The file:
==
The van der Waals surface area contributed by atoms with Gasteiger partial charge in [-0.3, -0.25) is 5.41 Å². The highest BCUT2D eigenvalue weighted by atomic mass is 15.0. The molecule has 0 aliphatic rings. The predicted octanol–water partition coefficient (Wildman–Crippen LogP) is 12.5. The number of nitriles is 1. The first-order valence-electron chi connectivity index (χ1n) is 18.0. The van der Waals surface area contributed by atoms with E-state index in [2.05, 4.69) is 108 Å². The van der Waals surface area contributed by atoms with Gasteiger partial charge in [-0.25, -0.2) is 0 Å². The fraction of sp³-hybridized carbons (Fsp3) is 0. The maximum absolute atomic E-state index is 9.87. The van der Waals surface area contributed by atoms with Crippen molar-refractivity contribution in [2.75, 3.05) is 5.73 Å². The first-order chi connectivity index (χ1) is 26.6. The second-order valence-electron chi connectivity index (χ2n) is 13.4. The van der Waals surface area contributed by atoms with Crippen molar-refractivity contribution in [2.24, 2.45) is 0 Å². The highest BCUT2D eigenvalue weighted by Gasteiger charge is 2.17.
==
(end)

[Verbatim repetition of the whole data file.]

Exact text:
The van der Waals surface area contributed by atoms with Gasteiger partial charge in [-0.3, -0.25) is 5.41 Å². The highest BCUT2D eigenvalue weighted by atomic mass is 15.0. The molecule has 0 aliphatic rings. The predicted octanol–water partition coefficient (Wildman–Crippen LogP) is 12.5. The number of nitriles is 1. The first-order valence-electron chi connectivity index (χ1n) is 18.0. The van der Waals surface area contributed by atoms with E-state index in [2.05, 4.69) is 108 Å². The van der Waals surface area contributed by atoms with Gasteiger partial charge in [-0.25, -0.2) is 0 Å². The fraction of sp³-hybridized carbons (Fsp3) is 0. The maximum absolute atomic E-state index is 9.87. The van der Waals surface area contributed by atoms with Crippen molar-refractivity contribution in [2.75, 3.05) is 5.73 Å². The first-order chi connectivity index (χ1) is 26.6. The second-order valence-electron chi connectivity index (χ2n) is 13.4. The van der Waals surface area contributed by atoms with Crippen molar-refractivity contribution in [2.24, 2.45) is 0 Å². The highest BCUT2D eigenvalue weighted by Gasteiger charge is 2.17.